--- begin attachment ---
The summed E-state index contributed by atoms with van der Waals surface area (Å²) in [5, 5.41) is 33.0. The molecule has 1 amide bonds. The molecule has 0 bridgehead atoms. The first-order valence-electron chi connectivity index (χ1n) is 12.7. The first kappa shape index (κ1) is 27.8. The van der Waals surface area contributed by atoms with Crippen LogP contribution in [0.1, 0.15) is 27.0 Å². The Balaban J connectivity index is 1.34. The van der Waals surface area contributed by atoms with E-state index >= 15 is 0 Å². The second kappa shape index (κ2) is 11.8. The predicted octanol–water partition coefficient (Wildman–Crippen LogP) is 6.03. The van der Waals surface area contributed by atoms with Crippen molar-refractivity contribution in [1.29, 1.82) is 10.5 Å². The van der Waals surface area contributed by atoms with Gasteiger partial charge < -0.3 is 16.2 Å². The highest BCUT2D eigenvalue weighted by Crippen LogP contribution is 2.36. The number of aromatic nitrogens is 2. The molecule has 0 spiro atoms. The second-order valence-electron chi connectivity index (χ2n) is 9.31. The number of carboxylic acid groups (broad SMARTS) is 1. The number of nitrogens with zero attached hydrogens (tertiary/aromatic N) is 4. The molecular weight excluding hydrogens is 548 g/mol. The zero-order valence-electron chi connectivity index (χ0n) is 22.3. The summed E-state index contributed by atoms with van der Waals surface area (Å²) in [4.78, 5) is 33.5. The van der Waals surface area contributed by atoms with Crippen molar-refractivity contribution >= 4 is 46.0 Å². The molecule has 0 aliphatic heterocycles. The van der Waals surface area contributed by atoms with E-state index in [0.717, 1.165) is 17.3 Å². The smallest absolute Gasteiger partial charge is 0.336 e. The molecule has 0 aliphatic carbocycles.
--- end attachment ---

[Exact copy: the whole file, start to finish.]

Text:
The summed E-state index contributed by atoms with van der Waals surface area (Å²) in [5, 5.41) is 33.0. The molecule has 1 amide bonds. The molecule has 0 bridgehead atoms. The first-order valence-electron chi connectivity index (χ1n) is 12.7. The first kappa shape index (κ1) is 27.8. The van der Waals surface area contributed by atoms with Crippen LogP contribution in [0.1, 0.15) is 27.0 Å². The Balaban J connectivity index is 1.34. The van der Waals surface area contributed by atoms with E-state index >= 15 is 0 Å². The second kappa shape index (κ2) is 11.8. The predicted octanol–water partition coefficient (Wildman–Crippen LogP) is 6.03. The van der Waals surface area contributed by atoms with Crippen molar-refractivity contribution in [1.29, 1.82) is 10.5 Å². The van der Waals surface area contributed by atoms with Gasteiger partial charge < -0.3 is 16.2 Å². The highest BCUT2D eigenvalue weighted by Crippen LogP contribution is 2.36. The number of aromatic nitrogens is 2. The molecule has 0 spiro atoms. The second-order valence-electron chi connectivity index (χ2n) is 9.31. The number of carboxylic acid groups (broad SMARTS) is 1. The number of nitrogens with zero attached hydrogens (tertiary/aromatic N) is 4. The molecular weight excluding hydrogens is 548 g/mol. The zero-order valence-electron chi connectivity index (χ0n) is 22.3. The summed E-state index contributed by atoms with van der Waals surface area (Å²) in [4.78, 5) is 33.5. The van der Waals surface area contributed by atoms with Crippen molar-refractivity contribution >= 4 is 46.0 Å². The molecule has 0 aliphatic heterocycles. The van der Waals surface area contributed by atoms with E-state index in [0.717, 1.165) is 17.3 Å². The smallest absolute Gasteiger partial charge is 0.336 e. The molecule has 0 aliphatic carbocycles.